Patristic Sermons in the Middle Ages

The Latin sermons preached by the great patristic preachers – Augustine, Gregory, Leo – and their contemporaries had an impact that went far beyond their Late-Antique origin. Patristic sermon collections traveled the medieval world, not just as relics of early-Christian authorities, but as integral parts of medieval religious life.

The PASSIM and ALANUS projects aim to chart this dynamic tradition via a database of manuscripts that transmit Latin patristic sermons. This database will form the basis for further inquiries into the dissemination, manipulation, and reinterpretation of patristic preaching in the medieval Latin West.

Patristic Sermons in the Middle Ages

The dissemination, manipulation and interpretation of late-antique sermons in the medieval Latin West

PASSIM will study the medieval reception of the Latin sermons preached by the Early Church Fathers, using a digital network of manuscripts.

The sermons of Augustine, Gregory the Great and other patristic preachers were transmitted throughout medieval Europe in the form of sermon collections, preserved in thousands of manuscripts. Nearly every manuscript contains a new combination of sermons, attesting to a continuous, widespread engagement with the authorities of the Early Church. The dynamic tradition of reorganising and rewriting the patristic heritage is largely overlooked by scholars of medieval religious practices, who concentrate on medieval preachers, and by scholars of Early Christianity, whose focus is the patristic context.

Medieval collections of patristic sermons were part of the liturgical life of the monastery, but also of an intellectual tradition. They offer unique insights into medieval attitudes toward authority, techniques of appropriation, church organisation, monastic networks and knowledge exchange. PASSIM will execute the first large-scale analysis of the formation and spread of patristic sermon collections in medieval Europe. The project will develop a digital network of manuscripts, using well-tried principles from the field of textual criticism. Building on this network, PASSIM will pursue three lines of inquiry: the customizing of standard liturgical collections as indicative of individual purposes and contexts, the impact of transmission on the popularity of patristic sermons, and pseudo-epigraphic sermons as revelatory of medieval perceptions of the Church Fathers.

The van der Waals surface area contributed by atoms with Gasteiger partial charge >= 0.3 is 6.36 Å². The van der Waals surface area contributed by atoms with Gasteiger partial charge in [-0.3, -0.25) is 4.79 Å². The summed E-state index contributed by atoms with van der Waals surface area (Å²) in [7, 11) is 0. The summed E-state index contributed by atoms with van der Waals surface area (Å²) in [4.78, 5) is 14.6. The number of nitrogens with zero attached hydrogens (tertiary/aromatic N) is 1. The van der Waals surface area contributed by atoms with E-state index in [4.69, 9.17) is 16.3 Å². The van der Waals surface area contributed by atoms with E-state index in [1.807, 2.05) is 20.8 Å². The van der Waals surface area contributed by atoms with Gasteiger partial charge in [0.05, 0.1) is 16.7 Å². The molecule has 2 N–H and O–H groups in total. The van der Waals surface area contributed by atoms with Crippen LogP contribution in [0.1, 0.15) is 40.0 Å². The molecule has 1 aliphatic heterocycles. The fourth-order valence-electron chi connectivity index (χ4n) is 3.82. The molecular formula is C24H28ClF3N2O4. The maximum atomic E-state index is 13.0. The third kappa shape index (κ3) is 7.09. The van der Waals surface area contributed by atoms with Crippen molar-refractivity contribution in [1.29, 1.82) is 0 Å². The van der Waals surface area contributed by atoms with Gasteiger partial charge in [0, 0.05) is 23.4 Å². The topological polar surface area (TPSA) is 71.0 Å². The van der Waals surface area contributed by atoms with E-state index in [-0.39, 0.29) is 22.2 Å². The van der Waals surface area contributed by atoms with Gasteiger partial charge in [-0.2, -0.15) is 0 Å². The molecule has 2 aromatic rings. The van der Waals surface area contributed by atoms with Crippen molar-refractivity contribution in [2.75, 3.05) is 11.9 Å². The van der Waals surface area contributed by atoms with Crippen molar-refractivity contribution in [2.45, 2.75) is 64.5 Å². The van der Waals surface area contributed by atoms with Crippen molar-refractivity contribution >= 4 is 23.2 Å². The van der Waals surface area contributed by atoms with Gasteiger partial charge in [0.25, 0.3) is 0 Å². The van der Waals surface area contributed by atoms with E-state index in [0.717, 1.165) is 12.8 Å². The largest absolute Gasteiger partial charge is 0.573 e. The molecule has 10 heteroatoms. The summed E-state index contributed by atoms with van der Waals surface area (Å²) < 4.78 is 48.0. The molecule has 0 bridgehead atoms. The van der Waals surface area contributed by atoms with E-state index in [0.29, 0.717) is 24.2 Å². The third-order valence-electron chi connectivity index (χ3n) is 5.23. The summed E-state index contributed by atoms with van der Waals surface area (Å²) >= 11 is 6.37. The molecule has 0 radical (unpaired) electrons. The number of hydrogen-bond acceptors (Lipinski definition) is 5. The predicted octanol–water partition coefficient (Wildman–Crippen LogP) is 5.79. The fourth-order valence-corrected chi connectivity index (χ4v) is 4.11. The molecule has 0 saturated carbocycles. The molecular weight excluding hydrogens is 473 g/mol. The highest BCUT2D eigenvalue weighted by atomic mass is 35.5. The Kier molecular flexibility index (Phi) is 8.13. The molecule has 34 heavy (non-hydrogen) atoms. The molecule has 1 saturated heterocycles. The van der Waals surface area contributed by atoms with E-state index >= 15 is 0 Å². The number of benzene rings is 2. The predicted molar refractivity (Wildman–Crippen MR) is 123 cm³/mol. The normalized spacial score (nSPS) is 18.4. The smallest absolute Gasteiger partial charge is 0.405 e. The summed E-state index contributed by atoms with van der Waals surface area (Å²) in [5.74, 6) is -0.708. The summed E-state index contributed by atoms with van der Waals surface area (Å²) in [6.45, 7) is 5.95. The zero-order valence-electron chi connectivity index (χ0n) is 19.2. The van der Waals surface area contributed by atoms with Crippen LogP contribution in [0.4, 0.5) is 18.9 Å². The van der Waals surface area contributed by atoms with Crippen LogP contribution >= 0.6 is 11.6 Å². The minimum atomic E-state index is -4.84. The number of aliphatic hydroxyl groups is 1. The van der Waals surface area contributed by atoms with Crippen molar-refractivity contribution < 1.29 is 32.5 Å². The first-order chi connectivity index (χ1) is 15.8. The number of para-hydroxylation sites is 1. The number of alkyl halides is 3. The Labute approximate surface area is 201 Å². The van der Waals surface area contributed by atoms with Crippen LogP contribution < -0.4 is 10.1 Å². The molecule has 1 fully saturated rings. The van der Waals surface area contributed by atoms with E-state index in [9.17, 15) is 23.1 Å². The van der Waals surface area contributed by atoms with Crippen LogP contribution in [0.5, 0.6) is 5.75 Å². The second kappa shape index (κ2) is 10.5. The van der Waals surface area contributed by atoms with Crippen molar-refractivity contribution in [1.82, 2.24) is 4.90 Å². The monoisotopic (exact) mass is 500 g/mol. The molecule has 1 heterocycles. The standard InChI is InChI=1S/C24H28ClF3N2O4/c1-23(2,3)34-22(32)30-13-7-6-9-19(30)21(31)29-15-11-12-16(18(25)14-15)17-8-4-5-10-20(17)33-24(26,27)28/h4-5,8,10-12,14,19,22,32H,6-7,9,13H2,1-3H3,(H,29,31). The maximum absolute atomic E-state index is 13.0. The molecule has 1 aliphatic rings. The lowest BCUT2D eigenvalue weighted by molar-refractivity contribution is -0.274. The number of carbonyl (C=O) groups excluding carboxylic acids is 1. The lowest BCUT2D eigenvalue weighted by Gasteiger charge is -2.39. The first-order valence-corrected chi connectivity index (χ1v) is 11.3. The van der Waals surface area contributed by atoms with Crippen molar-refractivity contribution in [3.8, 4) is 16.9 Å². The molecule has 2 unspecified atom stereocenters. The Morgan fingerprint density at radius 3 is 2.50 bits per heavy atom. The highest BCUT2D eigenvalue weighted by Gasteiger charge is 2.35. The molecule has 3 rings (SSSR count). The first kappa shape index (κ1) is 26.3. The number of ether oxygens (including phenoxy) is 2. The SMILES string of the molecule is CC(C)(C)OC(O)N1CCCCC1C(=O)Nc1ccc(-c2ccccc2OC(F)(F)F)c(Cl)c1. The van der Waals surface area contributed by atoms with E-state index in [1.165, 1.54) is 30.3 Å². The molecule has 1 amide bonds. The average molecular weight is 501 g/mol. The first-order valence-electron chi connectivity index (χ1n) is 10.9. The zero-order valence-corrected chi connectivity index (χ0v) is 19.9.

PASSIM will bridge two disciplinary divides, between patristic and medieval sermon studies and between textual criticism and reception studies. Developing an interdisciplinary methodology with a wide applicability in the study of intellectual history, this project will introduce patristic preaching as a vibrant strand in the tapestry of the medieval religious tradition.

This project has received funding from the European Research Council (ERC) under the European Union's Horizon 2020 research and innovation programme under grant agreement No ERC-2018-stg 802210.

On the trail of Alanus of Farfa

Tracing the formation of Augustine’s authority in medieval sermon collections for the liturgy

Augustine of Hippo (354-430) is one of the great authorities of the Early Church. His impact on western civilisation, during the Middle Ages in particular, cannot be overstated. Today, he is associated mainly with the Confessions and City of God, staples of the western canon. However, throughout the medieval period, his most widely disseminated works were his sermons.